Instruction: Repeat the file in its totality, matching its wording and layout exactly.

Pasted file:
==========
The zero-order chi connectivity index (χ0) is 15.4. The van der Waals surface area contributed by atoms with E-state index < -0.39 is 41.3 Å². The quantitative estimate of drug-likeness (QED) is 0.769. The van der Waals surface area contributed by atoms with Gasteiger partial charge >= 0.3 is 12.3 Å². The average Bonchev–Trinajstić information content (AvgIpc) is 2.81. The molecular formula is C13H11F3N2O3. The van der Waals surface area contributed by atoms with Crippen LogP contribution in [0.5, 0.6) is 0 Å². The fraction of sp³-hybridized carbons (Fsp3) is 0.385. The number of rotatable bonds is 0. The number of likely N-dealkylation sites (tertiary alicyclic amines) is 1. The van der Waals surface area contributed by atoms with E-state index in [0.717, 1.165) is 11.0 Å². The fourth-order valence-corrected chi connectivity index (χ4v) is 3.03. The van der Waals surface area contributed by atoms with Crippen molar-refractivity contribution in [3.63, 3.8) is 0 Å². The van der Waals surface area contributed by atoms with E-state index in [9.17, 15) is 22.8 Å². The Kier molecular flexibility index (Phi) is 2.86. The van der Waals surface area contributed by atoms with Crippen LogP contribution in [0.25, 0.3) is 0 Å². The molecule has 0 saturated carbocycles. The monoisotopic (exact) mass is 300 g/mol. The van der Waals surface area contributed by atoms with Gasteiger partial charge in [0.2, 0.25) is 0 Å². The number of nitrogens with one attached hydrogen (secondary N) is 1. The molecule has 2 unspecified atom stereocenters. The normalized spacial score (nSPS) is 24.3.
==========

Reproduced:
The zero-order chi connectivity index (χ0) is 15.4. The van der Waals surface area contributed by atoms with E-state index < -0.39 is 41.3 Å². The quantitative estimate of drug-likeness (QED) is 0.769. The van der Waals surface area contributed by atoms with Gasteiger partial charge >= 0.3 is 12.3 Å². The average Bonchev–Trinajstić information content (AvgIpc) is 2.81. The molecular formula is C13H11F3N2O3. The van der Waals surface area contributed by atoms with Crippen LogP contribution in [0.5, 0.6) is 0 Å². The fraction of sp³-hybridized carbons (Fsp3) is 0.385. The number of rotatable bonds is 0. The number of likely N-dealkylation sites (tertiary alicyclic amines) is 1. The van der Waals surface area contributed by atoms with E-state index in [0.717, 1.165) is 11.0 Å². The fourth-order valence-corrected chi connectivity index (χ4v) is 3.03. The van der Waals surface area contributed by atoms with Crippen molar-refractivity contribution in [3.63, 3.8) is 0 Å². The van der Waals surface area contributed by atoms with E-state index in [9.17, 15) is 22.8 Å². The Kier molecular flexibility index (Phi) is 2.86. The van der Waals surface area contributed by atoms with Crippen LogP contribution in [0.25, 0.3) is 0 Å². The molecule has 0 saturated carbocycles. The monoisotopic (exact) mass is 300 g/mol. The van der Waals surface area contributed by atoms with Gasteiger partial charge in [0.2, 0.25) is 0 Å². The number of nitrogens with one attached hydrogen (secondary N) is 1. The molecule has 2 unspecified atom stereocenters. The normalized spacial score (nSPS) is 24.3.